This post is also available in: עברית (Hebrew)
Drones proliferation poses a grave threat to vital infrastructure and government facilities. With a great many no-go zones that aren’t clearly delineated, drones or their pilots can easily cause considerable damage.
Geofencing technologies help reduce the odds of a malicious attack or an innocent mistake, but NASA thinks it has a better idea: Drone suicide.
A software system called Safeguard for drones monitors the drone’s proximity to FAA-designated no-fly-zones like airports, military installations, and stadiums. If the drone gets too close (however close authorities decide that to be), Safeguard instructs it to land. Should it continue flying, the software—which works independently of the drone’s flight controls — assumes a system failure and cuts off power. The drone falls from the sky like a stone.
The technology developed by NASA’s Langley Research Center, has reached the stage where the researchers can now use flight-qualified prototypes in tests and demonstrations.
According to wired.com, while many drones already rely on conventional geofencing to avoid restricted airspace. But the technology isn’t secure enough for professional and commercial-grade aircraft. For one thing, most geofencing systems rely on GPS, which is prone to signal loss or interference.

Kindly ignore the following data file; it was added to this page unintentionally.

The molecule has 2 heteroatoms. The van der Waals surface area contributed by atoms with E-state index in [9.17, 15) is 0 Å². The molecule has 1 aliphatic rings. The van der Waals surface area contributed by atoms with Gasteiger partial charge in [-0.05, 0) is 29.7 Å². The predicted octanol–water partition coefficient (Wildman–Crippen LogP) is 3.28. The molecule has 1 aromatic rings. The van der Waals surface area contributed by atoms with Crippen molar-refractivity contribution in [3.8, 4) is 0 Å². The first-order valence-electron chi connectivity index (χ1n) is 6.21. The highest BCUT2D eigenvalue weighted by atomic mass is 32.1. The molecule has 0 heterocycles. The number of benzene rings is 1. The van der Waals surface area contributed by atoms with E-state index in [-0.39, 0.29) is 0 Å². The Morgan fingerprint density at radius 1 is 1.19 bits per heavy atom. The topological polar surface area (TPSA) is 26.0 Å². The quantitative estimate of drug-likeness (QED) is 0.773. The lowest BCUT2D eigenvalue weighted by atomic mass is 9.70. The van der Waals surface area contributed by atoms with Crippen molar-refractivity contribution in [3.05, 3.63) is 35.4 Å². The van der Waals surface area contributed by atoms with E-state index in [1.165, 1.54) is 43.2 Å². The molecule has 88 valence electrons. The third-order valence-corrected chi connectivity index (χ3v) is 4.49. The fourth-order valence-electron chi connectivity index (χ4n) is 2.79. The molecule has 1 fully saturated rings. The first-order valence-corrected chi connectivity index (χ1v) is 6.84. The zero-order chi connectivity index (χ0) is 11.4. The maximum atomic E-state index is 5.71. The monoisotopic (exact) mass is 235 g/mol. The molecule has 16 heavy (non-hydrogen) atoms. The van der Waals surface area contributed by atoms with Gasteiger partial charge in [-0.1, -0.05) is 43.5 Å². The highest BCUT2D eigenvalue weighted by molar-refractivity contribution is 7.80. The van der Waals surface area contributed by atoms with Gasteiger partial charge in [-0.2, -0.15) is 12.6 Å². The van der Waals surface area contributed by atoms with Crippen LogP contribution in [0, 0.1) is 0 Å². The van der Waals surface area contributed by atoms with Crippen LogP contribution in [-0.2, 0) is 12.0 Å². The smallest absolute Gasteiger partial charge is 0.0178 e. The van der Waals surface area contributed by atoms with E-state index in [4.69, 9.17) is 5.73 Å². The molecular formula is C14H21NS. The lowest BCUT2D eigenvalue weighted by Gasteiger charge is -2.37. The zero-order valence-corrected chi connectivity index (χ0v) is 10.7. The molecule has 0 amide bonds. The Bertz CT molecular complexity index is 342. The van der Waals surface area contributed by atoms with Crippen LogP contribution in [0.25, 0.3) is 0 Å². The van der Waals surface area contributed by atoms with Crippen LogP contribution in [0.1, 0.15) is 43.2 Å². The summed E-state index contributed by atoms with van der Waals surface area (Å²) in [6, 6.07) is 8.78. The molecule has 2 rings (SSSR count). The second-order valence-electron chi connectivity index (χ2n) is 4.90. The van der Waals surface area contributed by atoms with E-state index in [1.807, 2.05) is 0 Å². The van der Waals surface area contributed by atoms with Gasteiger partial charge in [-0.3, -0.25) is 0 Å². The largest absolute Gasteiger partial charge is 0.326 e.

Indeed, a drone tumbling earthward seems less than ideal. Kelly Hayhurst, the NASA researcher who invented Safeguard, says the system is not intended for hobbyists flying over a city park, but for professionals using commercial drones for tasks near no-fly zones with few people around. Like, say, an aerial inspection of power lines near an airport, or a search-and-rescue mission near a military base.
Safeguard uses algorithms to track a drone’s movement relative to the geofences. That increases precision and reliability because the software does not rely upon external data streams. Of course, cutting power to the props is a last resort.
With safety certification in the bag, the next step is bringing Safeguard to market. Nothing requires drones to use the technology, but that could change as regulation gets stricter.
If successful, the system could be one fewer reason for drone-safety advocates to stay up at night—and one more incentive for drone manufacturers to make sure their systems stay away from no-fly zones on their own. Because no one wants to see their drone come tumbling out of the sky.